Often, this question had to be answered “no” because of the citizenship laws which were in effect before the rules were promulgated. The new rules establish categories of eligible descendants, provided certain criteria are met, who previously could not answer this question in the affirmative because they were unable to acquire German citizenship by birth, particularly through the maternal lineage or if they were born out of wedlock. These new rules alleviate these inequitable results and will allow many claims for citizenship to proceed, provided certain criteria are met.

7. Do the new rules also cover children of German citizens, who were not affected by the Nazi era?

Yes. The new rules apply to descendants of German citizens, even if they were not affected by the Nazi government, but who were otherwise excluded from obtaining German citizenship by virtue of earlier regulations on descent, which are now unconstitutional. This is opening up the path to German citizenship for many people.

8. I read about a recent “Constitutional Court” case that discussed citizenship under Article 116 which reversed a denial of citizenship by lower agencies/courts.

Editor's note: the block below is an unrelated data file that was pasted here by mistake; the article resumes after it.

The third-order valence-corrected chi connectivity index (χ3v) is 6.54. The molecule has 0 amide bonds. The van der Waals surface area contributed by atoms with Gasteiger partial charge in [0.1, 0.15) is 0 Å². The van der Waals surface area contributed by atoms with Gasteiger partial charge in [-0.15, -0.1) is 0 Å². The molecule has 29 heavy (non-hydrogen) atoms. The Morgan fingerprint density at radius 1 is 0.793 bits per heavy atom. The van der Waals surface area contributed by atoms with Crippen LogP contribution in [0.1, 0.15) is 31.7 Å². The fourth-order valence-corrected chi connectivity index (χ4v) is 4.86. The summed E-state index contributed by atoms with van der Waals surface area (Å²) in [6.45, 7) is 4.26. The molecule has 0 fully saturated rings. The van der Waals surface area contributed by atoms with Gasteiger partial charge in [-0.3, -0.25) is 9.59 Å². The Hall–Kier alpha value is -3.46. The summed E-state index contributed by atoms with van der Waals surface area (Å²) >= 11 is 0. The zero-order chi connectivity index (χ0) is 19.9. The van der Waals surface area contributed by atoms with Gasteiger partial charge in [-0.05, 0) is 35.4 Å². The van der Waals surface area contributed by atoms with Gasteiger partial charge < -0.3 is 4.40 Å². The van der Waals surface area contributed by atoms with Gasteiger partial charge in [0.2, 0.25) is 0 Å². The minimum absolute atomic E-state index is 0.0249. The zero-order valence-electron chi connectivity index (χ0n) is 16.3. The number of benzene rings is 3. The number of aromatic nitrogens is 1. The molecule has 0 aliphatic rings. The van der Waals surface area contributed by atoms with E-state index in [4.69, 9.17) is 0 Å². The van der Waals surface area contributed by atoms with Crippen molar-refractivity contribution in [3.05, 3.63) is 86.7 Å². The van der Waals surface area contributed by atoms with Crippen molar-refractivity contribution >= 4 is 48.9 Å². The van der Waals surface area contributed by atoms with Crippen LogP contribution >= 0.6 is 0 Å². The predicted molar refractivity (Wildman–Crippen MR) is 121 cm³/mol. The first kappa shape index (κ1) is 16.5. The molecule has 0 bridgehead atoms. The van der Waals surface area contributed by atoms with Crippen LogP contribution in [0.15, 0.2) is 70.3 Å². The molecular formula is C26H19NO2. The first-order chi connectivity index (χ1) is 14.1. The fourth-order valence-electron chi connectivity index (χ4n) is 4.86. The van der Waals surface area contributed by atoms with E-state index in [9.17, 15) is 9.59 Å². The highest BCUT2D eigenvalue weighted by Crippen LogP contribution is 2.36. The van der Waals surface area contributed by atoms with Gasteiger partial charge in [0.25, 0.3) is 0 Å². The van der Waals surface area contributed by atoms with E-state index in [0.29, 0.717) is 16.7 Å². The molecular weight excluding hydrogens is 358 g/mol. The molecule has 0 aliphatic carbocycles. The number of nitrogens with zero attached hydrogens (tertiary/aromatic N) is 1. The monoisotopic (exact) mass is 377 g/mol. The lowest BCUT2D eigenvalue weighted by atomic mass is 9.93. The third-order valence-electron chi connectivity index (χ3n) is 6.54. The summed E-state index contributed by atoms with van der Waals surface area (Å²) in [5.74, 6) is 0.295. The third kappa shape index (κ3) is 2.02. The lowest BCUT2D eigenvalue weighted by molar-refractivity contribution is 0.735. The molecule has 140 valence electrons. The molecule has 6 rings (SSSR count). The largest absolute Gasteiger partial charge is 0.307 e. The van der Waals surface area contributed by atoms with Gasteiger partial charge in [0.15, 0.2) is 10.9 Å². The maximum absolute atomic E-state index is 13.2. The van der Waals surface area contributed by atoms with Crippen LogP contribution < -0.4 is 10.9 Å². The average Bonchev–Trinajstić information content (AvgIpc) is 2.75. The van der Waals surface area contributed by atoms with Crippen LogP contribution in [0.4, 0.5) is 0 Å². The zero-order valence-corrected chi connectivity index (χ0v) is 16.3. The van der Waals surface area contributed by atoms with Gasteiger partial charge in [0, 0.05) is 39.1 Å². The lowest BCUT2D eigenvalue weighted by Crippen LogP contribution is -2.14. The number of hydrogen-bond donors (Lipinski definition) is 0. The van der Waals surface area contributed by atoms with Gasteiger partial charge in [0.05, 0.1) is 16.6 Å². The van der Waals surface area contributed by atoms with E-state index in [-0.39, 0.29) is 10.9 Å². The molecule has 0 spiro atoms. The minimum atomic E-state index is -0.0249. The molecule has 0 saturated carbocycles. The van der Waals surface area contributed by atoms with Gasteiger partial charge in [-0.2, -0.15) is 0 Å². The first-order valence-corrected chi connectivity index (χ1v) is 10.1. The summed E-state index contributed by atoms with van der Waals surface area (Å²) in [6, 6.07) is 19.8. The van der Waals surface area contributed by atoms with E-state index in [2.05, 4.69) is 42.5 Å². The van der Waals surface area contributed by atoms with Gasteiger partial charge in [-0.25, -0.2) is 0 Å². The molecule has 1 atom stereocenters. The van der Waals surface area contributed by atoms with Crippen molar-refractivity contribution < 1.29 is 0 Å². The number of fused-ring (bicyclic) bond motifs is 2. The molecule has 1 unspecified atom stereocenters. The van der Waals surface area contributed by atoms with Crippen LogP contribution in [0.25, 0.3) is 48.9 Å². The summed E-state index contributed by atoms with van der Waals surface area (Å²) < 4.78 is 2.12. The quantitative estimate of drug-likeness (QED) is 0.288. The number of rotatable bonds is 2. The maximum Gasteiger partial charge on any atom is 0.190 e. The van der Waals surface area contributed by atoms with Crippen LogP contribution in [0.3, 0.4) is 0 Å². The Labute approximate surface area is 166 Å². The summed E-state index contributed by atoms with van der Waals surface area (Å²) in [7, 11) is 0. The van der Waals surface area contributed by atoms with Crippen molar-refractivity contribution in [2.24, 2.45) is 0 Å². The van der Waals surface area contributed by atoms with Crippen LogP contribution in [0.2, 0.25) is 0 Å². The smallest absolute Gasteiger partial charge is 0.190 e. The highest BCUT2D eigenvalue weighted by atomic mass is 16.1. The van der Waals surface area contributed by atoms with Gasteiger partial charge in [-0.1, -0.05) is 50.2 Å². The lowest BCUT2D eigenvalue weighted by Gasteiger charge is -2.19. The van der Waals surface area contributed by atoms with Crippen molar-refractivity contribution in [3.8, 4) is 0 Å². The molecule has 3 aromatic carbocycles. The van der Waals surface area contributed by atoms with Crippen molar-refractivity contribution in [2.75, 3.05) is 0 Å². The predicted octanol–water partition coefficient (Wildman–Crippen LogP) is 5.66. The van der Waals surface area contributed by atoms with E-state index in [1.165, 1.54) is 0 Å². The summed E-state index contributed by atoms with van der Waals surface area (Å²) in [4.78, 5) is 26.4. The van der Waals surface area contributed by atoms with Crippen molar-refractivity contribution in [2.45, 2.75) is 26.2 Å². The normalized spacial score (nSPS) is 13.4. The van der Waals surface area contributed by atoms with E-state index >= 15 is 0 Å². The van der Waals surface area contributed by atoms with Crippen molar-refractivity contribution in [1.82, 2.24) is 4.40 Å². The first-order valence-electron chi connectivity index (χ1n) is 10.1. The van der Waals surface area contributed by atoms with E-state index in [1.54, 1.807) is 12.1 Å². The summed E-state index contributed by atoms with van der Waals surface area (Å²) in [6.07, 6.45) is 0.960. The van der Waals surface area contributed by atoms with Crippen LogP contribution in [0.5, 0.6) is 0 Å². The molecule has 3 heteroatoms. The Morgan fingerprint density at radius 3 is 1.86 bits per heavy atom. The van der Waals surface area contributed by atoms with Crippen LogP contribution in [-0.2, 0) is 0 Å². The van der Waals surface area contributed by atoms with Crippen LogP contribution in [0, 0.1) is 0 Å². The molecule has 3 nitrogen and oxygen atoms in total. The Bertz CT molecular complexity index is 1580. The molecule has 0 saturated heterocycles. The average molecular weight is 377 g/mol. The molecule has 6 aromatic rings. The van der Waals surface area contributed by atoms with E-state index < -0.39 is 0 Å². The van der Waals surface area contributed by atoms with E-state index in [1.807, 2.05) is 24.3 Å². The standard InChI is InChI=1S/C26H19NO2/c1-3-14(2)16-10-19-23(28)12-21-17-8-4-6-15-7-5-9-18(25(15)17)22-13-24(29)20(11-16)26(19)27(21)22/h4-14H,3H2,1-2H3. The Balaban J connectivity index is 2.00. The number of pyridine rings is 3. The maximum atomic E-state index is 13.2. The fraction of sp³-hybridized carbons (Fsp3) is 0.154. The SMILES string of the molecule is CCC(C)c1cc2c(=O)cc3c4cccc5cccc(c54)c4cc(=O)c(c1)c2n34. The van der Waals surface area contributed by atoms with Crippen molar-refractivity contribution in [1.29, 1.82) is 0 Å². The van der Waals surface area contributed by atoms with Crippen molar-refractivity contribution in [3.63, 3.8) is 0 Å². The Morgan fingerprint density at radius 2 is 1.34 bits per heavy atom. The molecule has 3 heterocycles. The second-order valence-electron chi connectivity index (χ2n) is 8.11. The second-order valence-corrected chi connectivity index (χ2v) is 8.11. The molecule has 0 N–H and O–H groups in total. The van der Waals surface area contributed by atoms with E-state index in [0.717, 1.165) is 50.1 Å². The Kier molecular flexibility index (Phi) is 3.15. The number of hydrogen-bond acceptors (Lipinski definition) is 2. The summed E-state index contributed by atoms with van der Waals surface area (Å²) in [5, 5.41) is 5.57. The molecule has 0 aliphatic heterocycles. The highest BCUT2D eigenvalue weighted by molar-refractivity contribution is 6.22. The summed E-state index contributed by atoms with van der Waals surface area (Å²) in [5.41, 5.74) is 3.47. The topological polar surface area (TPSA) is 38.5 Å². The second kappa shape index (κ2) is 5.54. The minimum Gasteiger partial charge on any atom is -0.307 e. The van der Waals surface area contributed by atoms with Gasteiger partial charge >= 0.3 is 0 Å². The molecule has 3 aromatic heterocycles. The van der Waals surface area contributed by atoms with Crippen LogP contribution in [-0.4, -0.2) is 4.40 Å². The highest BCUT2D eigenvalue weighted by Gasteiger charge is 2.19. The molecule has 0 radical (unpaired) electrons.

A recent Constitutional Court case (Case Number 2BvR 2628/18, decided May 20, 2020) applied a broad definition to the term “descendant” within the meaning of Article 116, par. 2. The Court determined that descendants include:

  • children born in wedlock prior to April 1, 1953 to mothers who were forcibly deprived of their German nationality and foreign fathers;
  • AND children born out of wedlock prior to July 1, 1993 to fathers who were forcibly deprived of their German nationality and foreign mothers.

Although such persons could previously file a discretionary application for naturalization pursuant to Section 14 StAG (a process which places additional requirements such as language skills on the applicant, and therefore constitutes a higher burden), this Court ruling opens the door to claims for German citizenship pursuant to Article 116 (2), rather than the more burdensome discretionary procedure according to § 14 StAG (German Nationality Act).

The German Constitutional Court is the highest Court, which means this expansive definition is now enshrined in German law. Thus, it is now possible for more people to claim citizenship under Article 116 (2) of the German Basic Law moving forward, and potentially allows previously rejected applicants, as well as claimants who have pending applications according to § 14 StAG in process, to have their claims re-evaluated in light of this expanded definition.

These FAQs reflect questions that have frequently arisen in our practice. Each case is different, and the FAQs do not replace legal advice.


Ellen von Geyso, J.D., LL.M.
Attorney at law - Rechtsanwältin
Admitted in Florida and Germany

1395 Brickell Ave., Suite 900
Miami, Florida 33131, USA

Phone +1 (305) 967-9003